Being a child whose grandfather raised bees mere feet from my swing and play area in his back yard, my feelings on the subject were probably strong than others. This is the letter I wrote to my local newspaper.
First, allow me to thank the Webster County Citizen for keep us all informed on the goings on at the city meetings. Though I’m sure we would all like to have our voice heard, many of us have schedules that simply don’t allow us to attend the meetings.My purpose of writing is to comment on the December 16 article titled “Attorney: Residents Anti-Bee.”
While I commend attorney Swatosh for his valiant effort to defend his client; for him to state “My opinion is the opinion of this community… you’re not going to listen to the people of the city who elected you” is quite false in my own humble opinion.I have lived in this town for fourteen years and before that live nearby in Fordland. I vote in all the elections and I take an interest in improving this community.
My opinion on the bees is this; we need them.
According to the United States Department of Agriculture, bee pollination is responsible for $15 billion in added crop value, particularly for specialty crops such as almonds and other nuts, berries, fruits, and vegetables. About one mouthful in three directly or indirectly benefits from honeybee pollination.Yet, sadly, honey bee numbers are drastically declining. Some states are already having to implement hand pollination of crops because there simply aren’t enough bees.
While gathering pollen and nectar, bees cross-pollinate flowers and allow or improve the production of seeds and fruit. Economically, honeybees are more valuable as pollinators than as honey producers. In many areas, farmers have been forced to rent more than one million colonies each year to pollinate crops valued at more than $10 billion. Unlike other pollinating insects, bees can be easily moved to agricultural fields where crops need to be pollinated.Establishing healthy hives in this area would not only positively impact our area crops, but they may become a necessity to large farms all over America where bee habitats have dried up and the bees have moved on.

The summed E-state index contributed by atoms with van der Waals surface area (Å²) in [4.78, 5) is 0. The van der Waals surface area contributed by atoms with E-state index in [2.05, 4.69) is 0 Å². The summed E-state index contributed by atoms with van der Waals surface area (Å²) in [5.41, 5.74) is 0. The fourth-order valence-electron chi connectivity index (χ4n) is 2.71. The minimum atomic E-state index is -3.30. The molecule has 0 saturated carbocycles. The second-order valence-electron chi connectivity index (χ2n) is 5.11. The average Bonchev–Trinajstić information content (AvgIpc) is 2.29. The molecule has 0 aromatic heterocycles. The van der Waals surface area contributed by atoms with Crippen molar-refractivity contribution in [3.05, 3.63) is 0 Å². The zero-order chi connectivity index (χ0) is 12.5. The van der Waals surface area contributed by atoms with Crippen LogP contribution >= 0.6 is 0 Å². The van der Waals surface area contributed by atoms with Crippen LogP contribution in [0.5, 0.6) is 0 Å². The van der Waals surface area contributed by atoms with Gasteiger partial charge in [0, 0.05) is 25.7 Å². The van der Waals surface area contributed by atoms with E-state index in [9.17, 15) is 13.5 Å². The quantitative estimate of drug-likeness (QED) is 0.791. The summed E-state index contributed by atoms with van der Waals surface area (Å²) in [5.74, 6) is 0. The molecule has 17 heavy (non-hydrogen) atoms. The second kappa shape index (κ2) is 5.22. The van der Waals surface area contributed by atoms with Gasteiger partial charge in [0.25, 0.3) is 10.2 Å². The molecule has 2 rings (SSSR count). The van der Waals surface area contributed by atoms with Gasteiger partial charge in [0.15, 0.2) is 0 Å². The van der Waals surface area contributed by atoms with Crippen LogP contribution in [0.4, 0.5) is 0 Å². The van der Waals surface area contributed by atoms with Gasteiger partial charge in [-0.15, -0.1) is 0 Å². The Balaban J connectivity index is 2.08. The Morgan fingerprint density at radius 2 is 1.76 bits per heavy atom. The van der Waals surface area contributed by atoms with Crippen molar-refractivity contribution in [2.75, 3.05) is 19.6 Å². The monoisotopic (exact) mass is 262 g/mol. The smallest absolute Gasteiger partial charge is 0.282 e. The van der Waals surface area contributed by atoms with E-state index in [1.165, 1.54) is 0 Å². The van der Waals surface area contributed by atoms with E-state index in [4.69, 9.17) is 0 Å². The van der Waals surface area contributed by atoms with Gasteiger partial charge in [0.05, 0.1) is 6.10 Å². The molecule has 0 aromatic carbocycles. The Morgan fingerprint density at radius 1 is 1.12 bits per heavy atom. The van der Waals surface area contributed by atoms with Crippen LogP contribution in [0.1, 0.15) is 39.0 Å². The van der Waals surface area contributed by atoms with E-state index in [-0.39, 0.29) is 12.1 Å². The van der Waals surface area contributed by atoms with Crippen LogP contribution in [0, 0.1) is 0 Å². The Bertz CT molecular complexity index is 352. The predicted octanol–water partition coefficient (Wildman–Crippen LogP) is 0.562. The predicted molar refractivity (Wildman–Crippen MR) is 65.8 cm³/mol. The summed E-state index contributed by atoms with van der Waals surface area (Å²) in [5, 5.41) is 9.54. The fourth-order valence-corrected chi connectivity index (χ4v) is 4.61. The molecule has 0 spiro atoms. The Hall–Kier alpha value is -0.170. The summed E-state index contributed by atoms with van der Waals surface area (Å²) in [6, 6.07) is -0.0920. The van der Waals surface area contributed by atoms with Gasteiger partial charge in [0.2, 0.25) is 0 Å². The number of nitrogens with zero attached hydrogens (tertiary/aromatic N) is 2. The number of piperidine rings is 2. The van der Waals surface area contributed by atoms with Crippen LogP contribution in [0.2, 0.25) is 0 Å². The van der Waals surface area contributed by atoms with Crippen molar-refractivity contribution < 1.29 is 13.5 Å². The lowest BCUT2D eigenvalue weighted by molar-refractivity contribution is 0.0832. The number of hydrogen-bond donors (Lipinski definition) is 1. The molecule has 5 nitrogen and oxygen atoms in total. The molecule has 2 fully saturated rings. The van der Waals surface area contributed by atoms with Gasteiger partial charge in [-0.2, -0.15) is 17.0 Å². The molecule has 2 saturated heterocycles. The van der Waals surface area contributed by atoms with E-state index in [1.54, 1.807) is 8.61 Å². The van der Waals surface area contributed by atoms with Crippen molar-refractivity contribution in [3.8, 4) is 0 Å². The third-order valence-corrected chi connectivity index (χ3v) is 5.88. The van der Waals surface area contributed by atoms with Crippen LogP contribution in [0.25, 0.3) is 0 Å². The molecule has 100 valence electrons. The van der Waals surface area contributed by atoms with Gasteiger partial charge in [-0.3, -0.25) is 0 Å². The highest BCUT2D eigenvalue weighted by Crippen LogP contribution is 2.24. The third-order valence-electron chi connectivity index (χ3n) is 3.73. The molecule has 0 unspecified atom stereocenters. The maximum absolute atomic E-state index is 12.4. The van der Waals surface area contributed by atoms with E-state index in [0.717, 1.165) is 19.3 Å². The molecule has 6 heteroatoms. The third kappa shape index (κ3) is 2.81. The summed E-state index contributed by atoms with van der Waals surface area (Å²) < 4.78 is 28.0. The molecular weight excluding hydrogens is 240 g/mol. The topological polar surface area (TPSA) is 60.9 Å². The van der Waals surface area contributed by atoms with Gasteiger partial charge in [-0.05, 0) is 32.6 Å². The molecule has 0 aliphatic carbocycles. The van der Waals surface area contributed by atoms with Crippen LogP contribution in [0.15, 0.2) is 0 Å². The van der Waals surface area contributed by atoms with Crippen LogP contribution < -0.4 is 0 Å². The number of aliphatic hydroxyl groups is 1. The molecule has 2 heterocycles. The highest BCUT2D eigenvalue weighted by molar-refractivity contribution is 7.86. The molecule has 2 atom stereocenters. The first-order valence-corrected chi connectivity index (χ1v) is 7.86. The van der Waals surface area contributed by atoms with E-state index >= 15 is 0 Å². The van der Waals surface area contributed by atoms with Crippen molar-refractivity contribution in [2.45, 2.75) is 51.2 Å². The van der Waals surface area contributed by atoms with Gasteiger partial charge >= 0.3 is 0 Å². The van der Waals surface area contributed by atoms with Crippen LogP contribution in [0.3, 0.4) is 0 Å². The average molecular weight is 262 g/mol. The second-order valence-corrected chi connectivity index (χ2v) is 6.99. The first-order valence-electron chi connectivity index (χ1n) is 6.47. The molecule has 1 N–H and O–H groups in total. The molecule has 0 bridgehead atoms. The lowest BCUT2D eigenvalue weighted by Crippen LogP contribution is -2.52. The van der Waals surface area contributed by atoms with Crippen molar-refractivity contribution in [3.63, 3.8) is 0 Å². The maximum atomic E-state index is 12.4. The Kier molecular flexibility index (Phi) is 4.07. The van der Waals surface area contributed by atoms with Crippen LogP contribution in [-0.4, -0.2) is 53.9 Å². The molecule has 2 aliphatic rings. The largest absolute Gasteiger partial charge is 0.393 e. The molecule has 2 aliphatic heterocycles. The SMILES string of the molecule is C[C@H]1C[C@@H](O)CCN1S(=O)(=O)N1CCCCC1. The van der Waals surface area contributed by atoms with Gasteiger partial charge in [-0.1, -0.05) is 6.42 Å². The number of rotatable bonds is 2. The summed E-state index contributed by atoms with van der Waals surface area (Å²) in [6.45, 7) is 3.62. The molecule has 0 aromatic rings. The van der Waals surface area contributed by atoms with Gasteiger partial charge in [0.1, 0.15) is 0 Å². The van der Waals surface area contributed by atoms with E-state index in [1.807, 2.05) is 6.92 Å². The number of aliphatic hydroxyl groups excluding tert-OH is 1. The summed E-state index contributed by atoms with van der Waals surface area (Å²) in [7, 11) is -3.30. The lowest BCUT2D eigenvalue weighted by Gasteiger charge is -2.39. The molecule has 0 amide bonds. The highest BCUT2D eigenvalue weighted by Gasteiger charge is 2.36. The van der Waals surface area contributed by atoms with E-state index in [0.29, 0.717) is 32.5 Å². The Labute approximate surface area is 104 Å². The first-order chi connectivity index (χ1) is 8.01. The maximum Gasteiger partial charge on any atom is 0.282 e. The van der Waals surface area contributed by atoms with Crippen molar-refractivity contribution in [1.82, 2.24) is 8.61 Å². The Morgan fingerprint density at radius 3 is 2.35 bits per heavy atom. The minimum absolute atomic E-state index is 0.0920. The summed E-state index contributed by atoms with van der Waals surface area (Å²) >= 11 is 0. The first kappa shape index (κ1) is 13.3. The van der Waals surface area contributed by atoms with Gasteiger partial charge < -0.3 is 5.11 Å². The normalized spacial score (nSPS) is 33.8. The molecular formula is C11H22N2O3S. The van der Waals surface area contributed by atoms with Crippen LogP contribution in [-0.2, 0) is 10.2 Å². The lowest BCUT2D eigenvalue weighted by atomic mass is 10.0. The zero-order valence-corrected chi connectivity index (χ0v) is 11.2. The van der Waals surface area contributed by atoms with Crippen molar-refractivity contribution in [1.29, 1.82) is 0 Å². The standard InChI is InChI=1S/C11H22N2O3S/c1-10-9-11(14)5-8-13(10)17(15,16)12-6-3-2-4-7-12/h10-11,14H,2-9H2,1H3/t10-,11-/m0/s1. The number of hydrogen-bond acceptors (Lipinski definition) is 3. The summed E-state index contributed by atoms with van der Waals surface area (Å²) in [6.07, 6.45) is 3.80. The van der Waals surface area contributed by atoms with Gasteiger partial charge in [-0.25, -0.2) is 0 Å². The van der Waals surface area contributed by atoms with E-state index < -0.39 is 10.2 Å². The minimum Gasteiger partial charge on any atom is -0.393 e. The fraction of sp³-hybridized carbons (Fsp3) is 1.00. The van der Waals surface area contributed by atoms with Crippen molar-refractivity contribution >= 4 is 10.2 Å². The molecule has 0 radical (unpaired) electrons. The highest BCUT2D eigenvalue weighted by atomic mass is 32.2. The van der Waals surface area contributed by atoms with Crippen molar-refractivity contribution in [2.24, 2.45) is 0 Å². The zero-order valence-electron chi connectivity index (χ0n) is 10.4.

In addition to the pollination of flowers and crops by bees, they also contribute indirectly through the pollination of clover, shown as a nitrogen regeneration source for the land we farm. According to the National Bee Association, this benefits our meat export industry through livestock production and sale.
Now, I’m sure you’re wondering, what makes me such an expert on the subject of bees? Well I wouldn’t call myself an expert, but I would tell you that my grandfather raised bees when I was young. He kept three large hives roughly a hundred yards from his backdoor on his little farm.When this bee situation came up, I asked my grandmother (who is a resident of Seymour, votes in all the elections and is in favor of the bees as well Attorney Swatosh), if she remembers if she or any of us kids were stung because of the bee hives. She said we weren’t. She kept abundant flower beds in the backyard where we played, and while bees did fly from flower to flower, they left us be. That was thousands upon thousands of bees mere feet from where I played on a daily basis, yet we were never stung.
In visiting with the parents while waiting to pick my kids up from school, they stated their main concern is the children. Yes, the property in question is roughly a mile north of the elementary school. It is cut off by a large highway with heavy traffic.On average, honey bees travel roughly a three mile radius from the hive (doing more would use up too much of their resources because it would require them to eat more). Seeing as, the lands north of the hive would be rich with crops, wildflowers and flowering trees, the bees would naturally be pulled north to the food rich area. This would, in turn, keep them further from the schools and residential areas.
Additionally, only worker bees sting; and only when you are engaging the hive or they feel threatened (like someone taking a fly swatter to it).
So to wrap up this extremely long letter, I just want to say this. Just because the city meetings aren’t full of people doesn’t mean we do not care. And Attorney Swatosh, you may wish to check with more than a few citizen before saying that you speak for all of Seymour’s voters.To the citizens of Seymour, I simply say this. Inform yourself. Don’t take the word of anyone, even myself for that matter. Do your research and see the pros and cons of something before forming an opinion. It is up to us to see Seymour become a home for our children and grandchildren. Let’s not let it dwindle into nothing.